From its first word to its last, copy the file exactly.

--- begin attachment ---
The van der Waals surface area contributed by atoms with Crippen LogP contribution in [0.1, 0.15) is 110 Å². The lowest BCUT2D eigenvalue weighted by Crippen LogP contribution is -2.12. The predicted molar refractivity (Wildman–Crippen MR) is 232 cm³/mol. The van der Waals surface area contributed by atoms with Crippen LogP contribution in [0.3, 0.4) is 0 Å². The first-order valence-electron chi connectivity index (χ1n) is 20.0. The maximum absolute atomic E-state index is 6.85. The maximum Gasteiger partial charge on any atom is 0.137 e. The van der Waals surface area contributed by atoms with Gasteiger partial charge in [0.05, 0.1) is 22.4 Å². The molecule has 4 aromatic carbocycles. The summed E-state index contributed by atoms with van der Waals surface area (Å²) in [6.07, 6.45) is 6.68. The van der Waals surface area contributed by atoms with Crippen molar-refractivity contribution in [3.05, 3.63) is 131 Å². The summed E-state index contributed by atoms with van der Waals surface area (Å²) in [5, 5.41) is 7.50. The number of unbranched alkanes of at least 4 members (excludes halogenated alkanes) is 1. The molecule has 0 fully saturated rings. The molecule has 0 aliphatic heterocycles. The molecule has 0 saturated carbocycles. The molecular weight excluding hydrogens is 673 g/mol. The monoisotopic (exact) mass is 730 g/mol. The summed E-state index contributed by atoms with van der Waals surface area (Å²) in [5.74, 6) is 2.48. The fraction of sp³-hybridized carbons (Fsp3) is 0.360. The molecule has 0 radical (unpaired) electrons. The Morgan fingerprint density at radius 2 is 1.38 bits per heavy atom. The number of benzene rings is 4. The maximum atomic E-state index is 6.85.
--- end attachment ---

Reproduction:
The van der Waals surface area contributed by atoms with Crippen LogP contribution in [0.1, 0.15) is 110 Å². The lowest BCUT2D eigenvalue weighted by Crippen LogP contribution is -2.12. The predicted molar refractivity (Wildman–Crippen MR) is 232 cm³/mol. The van der Waals surface area contributed by atoms with Crippen LogP contribution in [0.3, 0.4) is 0 Å². The first-order valence-electron chi connectivity index (χ1n) is 20.0. The maximum absolute atomic E-state index is 6.85. The maximum Gasteiger partial charge on any atom is 0.137 e. The van der Waals surface area contributed by atoms with Gasteiger partial charge in [0.05, 0.1) is 22.4 Å². The molecule has 4 aromatic carbocycles. The summed E-state index contributed by atoms with van der Waals surface area (Å²) in [6.07, 6.45) is 6.68. The van der Waals surface area contributed by atoms with Crippen molar-refractivity contribution in [3.05, 3.63) is 131 Å². The summed E-state index contributed by atoms with van der Waals surface area (Å²) in [5, 5.41) is 7.50. The number of unbranched alkanes of at least 4 members (excludes halogenated alkanes) is 1. The molecule has 0 fully saturated rings. The molecule has 0 aliphatic heterocycles. The molecule has 0 saturated carbocycles. The molecular weight excluding hydrogens is 673 g/mol. The monoisotopic (exact) mass is 730 g/mol. The summed E-state index contributed by atoms with van der Waals surface area (Å²) in [5.74, 6) is 2.48. The fraction of sp³-hybridized carbons (Fsp3) is 0.360. The molecule has 0 radical (unpaired) electrons. The Morgan fingerprint density at radius 2 is 1.38 bits per heavy atom. The number of benzene rings is 4. The maximum atomic E-state index is 6.85.